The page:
It’s Thursday, Sept. 3. I am very fortunate to work for a healthy company and can do so from home. I strolled to the curb to grab the JI so I could catch up on local news over lunch.
When I pulled the paper from the mailbox, it was strangely light. I checked the back page number to see if any pages had fallen out. No. There were 12 pages. OK.
I made my sandwich and sat down.
The cover story was about flooding. That’s odd. Did they bury the lead?
I jumped ahead a few pages to catch up on our Brewers, seeking to repeat as State "Class C" Champions. I heard they won their game last weekend, but I enjoy the journalist’s perspective and seeing an action shot. Like many, I kept away from the ballpark due to the pandemic, but I still root for them in spirit. How does the tournament bracket look? Hmm. There was no mention of the Brewers, but there was a full-page article on the Shakopee stadium and the "Class B" tournament.
OK. Let me see what they wrote about other sports — anything about our over-35 teams or tournament? Are they still playing? I understand our boys’ high school soccer team notched a win, and that was cause for celebration after a tough 2019 campaign. Nothing.
Let’s see about back-to-school news. Who are our new teachers? How about adapting for the pandemic? Nothing.
There was nothing about our local mayoral race.
Maybe guest columnist Thom Boncher earned a well-deserved week off. Though some may find his commentary controversial, he often challenges our thinking.
There were four obituaries. God rest their souls. None were from Jordan.
OK. Let’s take a look at the “Looking Back” section. I reviewed the history on page 7 and found interesting stories — and more than a couple typos. Surname “hentges” merits capitalization. Our team is not spelled “The Brwers.” They hit seven “homr runs” against Delano? That’s downright sloppy.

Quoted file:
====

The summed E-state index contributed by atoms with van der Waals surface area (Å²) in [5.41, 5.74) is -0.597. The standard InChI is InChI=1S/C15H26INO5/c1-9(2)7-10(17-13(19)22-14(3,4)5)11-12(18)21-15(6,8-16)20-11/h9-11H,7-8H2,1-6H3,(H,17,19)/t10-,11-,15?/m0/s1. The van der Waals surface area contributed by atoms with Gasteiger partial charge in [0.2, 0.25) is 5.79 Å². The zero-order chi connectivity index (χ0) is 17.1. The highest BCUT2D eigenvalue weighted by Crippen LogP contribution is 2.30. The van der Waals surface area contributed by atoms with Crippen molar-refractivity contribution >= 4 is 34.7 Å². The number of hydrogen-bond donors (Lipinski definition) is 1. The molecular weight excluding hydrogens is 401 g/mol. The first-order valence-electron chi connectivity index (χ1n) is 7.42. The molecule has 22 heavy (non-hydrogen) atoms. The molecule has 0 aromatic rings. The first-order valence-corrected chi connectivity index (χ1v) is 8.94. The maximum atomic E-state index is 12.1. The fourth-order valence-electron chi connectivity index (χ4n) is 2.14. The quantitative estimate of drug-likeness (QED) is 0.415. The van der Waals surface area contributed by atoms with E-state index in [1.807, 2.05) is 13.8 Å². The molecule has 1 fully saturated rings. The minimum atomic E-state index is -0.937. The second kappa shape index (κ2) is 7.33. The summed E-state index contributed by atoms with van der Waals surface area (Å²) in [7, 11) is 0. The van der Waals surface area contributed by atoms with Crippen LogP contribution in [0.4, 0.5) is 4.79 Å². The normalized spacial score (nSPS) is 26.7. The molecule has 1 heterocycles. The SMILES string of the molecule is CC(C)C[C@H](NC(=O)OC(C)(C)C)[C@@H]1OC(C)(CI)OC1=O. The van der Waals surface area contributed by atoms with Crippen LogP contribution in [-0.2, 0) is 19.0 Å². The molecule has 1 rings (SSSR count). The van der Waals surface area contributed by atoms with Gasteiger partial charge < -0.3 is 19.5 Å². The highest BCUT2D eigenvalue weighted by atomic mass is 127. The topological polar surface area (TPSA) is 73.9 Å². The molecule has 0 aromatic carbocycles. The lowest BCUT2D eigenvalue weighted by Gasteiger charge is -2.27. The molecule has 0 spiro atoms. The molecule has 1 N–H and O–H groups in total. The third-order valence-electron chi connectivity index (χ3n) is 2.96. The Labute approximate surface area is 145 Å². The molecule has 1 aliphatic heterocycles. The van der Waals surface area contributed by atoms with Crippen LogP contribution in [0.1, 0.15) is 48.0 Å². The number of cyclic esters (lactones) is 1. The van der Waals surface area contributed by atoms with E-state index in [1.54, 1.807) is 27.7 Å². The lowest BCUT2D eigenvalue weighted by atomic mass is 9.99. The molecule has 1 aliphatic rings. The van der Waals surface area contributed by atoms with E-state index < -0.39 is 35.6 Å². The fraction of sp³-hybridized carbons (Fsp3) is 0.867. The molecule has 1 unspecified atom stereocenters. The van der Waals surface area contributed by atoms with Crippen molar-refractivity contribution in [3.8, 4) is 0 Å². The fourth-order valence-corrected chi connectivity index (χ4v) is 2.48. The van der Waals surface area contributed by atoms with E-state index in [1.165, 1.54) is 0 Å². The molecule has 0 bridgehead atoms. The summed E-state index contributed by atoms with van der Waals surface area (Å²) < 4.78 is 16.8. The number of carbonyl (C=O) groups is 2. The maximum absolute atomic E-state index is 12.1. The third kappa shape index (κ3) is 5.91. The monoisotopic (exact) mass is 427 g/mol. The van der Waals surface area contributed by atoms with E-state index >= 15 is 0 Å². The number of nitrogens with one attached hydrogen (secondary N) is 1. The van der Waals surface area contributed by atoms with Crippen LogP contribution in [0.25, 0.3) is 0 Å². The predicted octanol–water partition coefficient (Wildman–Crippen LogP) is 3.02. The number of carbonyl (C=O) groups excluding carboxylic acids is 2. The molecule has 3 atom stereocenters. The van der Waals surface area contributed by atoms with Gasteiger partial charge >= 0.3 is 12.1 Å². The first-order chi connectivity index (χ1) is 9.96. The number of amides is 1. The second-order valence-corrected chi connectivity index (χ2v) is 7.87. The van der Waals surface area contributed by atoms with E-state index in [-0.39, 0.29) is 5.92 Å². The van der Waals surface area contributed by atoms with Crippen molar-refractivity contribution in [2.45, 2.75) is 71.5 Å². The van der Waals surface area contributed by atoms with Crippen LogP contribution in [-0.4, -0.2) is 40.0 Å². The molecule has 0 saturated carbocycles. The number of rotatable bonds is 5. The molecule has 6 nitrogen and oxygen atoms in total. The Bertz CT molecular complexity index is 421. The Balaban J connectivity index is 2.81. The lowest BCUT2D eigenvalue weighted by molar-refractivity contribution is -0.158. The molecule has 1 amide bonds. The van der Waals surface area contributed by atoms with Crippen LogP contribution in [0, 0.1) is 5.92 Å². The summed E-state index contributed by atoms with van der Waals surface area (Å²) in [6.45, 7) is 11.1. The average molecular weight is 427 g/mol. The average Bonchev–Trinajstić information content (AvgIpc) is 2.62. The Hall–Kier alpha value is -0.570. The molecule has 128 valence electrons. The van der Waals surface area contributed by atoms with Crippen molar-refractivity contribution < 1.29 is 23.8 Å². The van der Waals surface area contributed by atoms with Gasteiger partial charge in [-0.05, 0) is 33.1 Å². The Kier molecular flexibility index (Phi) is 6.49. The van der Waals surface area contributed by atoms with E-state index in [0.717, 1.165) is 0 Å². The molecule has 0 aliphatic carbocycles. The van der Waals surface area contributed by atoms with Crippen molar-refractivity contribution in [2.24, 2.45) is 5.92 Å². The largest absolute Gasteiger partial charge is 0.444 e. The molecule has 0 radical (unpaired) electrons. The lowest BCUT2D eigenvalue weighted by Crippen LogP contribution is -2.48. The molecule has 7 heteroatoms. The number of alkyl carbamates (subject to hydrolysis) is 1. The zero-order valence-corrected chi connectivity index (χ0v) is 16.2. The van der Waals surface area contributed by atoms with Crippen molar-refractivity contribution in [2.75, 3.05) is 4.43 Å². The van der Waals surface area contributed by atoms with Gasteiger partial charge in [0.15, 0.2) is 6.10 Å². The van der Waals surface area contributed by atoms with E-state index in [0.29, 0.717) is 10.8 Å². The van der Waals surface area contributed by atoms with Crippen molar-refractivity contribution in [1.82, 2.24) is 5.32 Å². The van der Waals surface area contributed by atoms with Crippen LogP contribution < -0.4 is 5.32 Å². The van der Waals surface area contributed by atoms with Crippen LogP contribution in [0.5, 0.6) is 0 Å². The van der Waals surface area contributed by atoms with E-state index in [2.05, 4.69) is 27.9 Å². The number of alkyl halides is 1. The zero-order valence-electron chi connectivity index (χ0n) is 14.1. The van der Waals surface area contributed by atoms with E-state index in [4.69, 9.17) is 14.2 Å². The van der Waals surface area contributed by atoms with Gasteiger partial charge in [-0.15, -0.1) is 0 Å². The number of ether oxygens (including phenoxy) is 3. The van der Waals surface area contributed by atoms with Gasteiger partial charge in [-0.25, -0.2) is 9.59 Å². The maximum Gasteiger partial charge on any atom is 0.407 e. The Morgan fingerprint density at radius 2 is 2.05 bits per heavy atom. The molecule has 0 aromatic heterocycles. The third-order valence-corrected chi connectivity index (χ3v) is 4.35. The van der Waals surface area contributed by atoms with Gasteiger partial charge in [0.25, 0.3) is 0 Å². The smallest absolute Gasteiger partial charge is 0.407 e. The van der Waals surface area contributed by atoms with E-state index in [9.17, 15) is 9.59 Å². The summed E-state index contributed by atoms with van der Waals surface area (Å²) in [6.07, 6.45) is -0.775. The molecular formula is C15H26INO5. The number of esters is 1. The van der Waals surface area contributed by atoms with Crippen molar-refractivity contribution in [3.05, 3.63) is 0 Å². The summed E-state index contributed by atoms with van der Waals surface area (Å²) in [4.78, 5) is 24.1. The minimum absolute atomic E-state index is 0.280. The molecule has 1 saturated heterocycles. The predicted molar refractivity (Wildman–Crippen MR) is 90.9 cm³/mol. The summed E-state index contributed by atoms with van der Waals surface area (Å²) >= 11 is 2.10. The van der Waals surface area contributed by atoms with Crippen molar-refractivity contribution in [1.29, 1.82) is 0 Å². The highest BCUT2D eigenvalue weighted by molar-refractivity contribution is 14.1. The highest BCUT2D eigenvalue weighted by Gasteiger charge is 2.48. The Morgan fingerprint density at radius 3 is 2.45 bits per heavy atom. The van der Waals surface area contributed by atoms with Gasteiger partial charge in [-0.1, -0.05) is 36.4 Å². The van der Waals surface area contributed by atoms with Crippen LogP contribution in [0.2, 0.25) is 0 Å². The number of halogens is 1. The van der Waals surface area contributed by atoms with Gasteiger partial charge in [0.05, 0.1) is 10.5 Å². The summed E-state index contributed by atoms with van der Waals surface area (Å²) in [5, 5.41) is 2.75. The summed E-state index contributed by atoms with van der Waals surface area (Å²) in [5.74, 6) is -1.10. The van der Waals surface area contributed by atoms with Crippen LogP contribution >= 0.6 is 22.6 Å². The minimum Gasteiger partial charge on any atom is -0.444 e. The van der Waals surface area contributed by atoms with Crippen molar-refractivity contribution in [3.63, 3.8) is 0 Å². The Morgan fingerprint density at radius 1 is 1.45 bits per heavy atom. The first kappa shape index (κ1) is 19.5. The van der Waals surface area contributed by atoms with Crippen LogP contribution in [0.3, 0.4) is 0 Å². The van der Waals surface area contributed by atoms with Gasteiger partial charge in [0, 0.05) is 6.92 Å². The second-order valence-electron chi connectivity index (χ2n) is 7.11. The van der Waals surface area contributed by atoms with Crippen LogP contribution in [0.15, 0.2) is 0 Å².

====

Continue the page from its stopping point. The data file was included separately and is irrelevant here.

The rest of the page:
Surprisingly, page 12 featured another entire page of “Looking Back.” Did you think we wouldn’t notice? That’s too much of a good thing – and yes, more typos.
As the Editor, you have a responsibility to the City of Jordan, your subscribers, and our community to report accurate, relevant news. Your livelihood depends on it. Our community depends on it. You record our history.
Readers are not fooled by inclusion of other towns’ content. We know you have a small staff and publish the same articles in multiple papers. Unfortunately, you crossed the line and made the “I” in “JI” stand for “irrelevant.” We can’t pull you back across that line. You have to take that step.
Though I have lived in Jordan for all but two of my 52 years, this might be my first letter to the editor. Today I felt it necessary to speak up before the paper goes away. My two-year subscription ends in September of 2020.